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THE OPTION | France's Victory  Calls VAR's Efficacy Into Question

France Won the World Cup Yesterday, But Some of Their Goals Were Questionable at Best.

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In a decisive bout with Croatia, Kylian Mbappè and Antoine Griezmann led the French squad to victory, giving the country its second World Cup victory ever. While Croatia possessed the ball for nearly 70% of the game and looked to be the more dynamic team, France was far more efficient and managed to sneak four goals past Danijel Subašić, who didn't play a particularly inspired match.

That said, France's first two goals were made possible with the use of the video assisted referee (VAR), a new program of instant replay review that's very similar to the one seen in the NFL. The thing is, soccer and football aren't the same game. Football's rules are complex and each play requires a very precise and exact ruling, but soccer is famous for its nuance and subjectivity. A lot of this has to do with the fact that the clock never stops running. In a game of fits and starts like football, it's easy to be exacting. In soccer however, the game is constantly flowing and in order to keep this flow referees need to be trusted to make accurate calls on the field.

Instant replay is useful in determining whether or not the entire ball crossed the goal line on close goals, but that's a very specific situation in which precise measurement is necessary. How does one precisely measure whether or not a handball was intentional or whether or not a player was tripped? It's impossible. Refs being able to see these plays in slow motion doesn't change that fact. Unfortunately, soccer refs do have a history of getting things wrong. Maradona famously scored off of a handball against England in the quarterfinals of the 1986 World Cup. Germany knocked out the United States from the 2002 World Cup after Torsten Frings purposely saved a goal with a hand ball, which is supposed to be an instant red card. With past mistakes in mind, it's easy to imagine a lot of instances in which VAR would be useful. This year's World Cup final provided some of the best evidence against this assumption.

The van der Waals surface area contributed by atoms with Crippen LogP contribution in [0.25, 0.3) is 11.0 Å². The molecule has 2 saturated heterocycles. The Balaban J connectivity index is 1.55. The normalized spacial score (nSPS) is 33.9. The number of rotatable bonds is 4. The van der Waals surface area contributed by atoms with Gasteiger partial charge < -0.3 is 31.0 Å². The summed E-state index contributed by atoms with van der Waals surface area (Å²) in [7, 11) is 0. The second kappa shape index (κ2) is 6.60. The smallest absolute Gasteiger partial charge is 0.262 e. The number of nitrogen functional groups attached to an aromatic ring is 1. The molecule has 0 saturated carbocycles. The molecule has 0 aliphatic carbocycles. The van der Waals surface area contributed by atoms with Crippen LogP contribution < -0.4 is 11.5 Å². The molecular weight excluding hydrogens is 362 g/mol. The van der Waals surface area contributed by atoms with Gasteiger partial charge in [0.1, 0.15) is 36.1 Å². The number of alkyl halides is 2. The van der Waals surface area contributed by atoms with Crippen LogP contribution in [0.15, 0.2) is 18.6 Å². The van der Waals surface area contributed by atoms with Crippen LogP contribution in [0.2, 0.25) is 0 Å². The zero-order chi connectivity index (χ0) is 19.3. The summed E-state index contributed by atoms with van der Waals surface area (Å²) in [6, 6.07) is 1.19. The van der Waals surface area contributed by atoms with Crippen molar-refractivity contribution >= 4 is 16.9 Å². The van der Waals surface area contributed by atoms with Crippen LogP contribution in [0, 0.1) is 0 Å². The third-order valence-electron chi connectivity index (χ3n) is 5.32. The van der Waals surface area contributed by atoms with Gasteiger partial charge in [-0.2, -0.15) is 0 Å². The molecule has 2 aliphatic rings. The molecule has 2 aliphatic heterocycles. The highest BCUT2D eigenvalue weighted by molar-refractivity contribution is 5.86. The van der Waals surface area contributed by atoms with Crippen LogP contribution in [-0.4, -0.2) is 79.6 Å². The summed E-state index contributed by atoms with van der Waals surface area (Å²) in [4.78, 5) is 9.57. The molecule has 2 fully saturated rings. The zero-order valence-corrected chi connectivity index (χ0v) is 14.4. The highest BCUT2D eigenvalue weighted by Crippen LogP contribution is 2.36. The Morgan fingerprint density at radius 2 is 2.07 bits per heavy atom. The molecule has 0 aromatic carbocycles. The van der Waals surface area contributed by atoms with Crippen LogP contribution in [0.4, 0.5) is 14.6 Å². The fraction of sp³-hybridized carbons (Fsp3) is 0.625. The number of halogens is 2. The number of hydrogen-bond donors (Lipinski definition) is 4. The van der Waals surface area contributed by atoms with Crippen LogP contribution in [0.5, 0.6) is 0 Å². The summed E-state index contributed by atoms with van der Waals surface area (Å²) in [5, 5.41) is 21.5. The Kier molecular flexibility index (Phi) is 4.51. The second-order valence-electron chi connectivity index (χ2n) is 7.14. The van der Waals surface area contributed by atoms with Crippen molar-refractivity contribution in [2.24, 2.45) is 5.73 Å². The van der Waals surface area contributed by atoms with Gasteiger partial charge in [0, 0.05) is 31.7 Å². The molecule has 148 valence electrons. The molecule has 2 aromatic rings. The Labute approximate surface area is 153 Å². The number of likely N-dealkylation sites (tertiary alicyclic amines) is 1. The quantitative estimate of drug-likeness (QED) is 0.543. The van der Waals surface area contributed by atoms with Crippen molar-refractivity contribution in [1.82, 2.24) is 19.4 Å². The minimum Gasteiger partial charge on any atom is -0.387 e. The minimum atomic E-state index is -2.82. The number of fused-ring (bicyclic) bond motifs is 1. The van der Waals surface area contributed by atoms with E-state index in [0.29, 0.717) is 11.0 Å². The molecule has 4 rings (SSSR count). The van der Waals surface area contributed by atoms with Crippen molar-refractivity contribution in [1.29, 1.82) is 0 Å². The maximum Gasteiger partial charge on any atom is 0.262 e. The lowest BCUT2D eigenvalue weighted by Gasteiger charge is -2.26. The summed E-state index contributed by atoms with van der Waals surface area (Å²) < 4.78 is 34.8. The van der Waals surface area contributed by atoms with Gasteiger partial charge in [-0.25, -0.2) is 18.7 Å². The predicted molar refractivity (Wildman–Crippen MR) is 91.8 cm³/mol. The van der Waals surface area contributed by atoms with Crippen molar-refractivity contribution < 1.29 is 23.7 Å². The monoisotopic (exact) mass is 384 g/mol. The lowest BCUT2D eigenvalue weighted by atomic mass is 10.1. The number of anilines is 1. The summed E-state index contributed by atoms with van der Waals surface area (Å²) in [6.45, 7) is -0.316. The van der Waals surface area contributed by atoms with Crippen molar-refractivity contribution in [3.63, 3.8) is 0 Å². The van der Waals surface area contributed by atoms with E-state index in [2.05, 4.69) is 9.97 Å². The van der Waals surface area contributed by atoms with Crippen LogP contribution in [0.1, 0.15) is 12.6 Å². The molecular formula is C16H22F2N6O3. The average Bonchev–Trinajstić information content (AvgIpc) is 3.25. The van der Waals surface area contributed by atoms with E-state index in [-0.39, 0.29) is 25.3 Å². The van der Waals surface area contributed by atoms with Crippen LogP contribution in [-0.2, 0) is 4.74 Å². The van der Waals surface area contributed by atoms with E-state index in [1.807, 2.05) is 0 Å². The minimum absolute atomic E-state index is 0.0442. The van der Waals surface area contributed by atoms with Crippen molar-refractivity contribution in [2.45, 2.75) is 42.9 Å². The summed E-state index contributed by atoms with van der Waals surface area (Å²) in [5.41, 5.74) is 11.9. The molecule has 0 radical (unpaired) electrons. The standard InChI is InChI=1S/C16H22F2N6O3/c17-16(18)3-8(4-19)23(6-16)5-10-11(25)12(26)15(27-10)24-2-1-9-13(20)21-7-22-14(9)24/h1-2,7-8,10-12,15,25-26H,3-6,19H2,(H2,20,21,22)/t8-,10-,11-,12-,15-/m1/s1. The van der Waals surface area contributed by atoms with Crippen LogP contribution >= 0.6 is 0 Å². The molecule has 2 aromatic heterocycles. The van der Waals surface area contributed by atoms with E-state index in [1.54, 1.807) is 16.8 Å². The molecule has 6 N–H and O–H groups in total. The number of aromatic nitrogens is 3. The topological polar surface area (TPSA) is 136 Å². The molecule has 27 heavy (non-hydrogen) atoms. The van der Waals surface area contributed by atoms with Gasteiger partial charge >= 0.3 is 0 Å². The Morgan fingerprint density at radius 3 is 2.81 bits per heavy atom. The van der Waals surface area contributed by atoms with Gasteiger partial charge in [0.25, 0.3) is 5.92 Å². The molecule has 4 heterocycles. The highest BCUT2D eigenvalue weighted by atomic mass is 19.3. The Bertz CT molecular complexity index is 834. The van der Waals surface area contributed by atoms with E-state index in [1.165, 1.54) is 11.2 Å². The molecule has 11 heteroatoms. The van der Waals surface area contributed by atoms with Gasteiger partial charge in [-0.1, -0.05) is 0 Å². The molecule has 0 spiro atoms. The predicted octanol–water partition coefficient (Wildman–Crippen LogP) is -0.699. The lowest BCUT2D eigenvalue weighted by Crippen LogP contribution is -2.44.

Handball

France's first goal was an officiating embarrassment. Antoine Griezmann, in move that can only be described as dishonorable, leapt towards the ground right outside of the penalty area. The ref on the field awarded a free kick. Still, it looked like a dive and the officials decided to consult the VAR. After watching the replay the refs agreed to give Griezmann a shot, which he scored on. The VAR didn't even help them correct their decision.

France's second goal was scored under similarly dubious circumstances. There was a handball in the box, but the official on the field determined that it was incidental. Instead of trusting the eyes on the field however, the refs once against deferred to the VAR and decided to rule the play in France's favor. When comparing the two goals, the second, while ridiculous, was consistent with the rest of the handballs in the World Cup in that it automatically went to video review. That said, the reviews themselves have been anything but consistent in their rulings. How could they be? There's no way to accurately measure intent.

Griezmann falling before getting touched

In the end, except in cases of determining whether or not a ball went into the net, the VAR implies a strange contradiction. On the one hand, it implies that the refs on the field aren't skilled enough to make accurate calls in subjective situations. On the other, the VAR's tape needs to be interpreted by the same referees whose decision making skills are being called into question by the VAR's very existence. If that sentence is confusing, imagine how confused Croatia was when the refs decided to award Antoine Griezmann that free kick after all.

The VAR isn't just a bulky, pointless device. It also saps a significant amount of time off the clock, slows down the pace of the game, and breaks up the natural flow of competition. After this World Cup final, it should be clear that there's no way to take the subjectivity out of the game. Video review only serves to slow the game down and doesn't prevent refs from making mistakes. In fact, it draws more attention to errors when they're made.


Matt Clibanoff is a writer and editor based in New York City who covers music, politics, sports and pop culture. His editorial work can be found on Popdust, The Liberty Project, and All Things Go. His fiction has been published in Forth Magazine. Website: https://matthewdclibanoff.journoportfolio.com/ Twitter: @mattclibanoff


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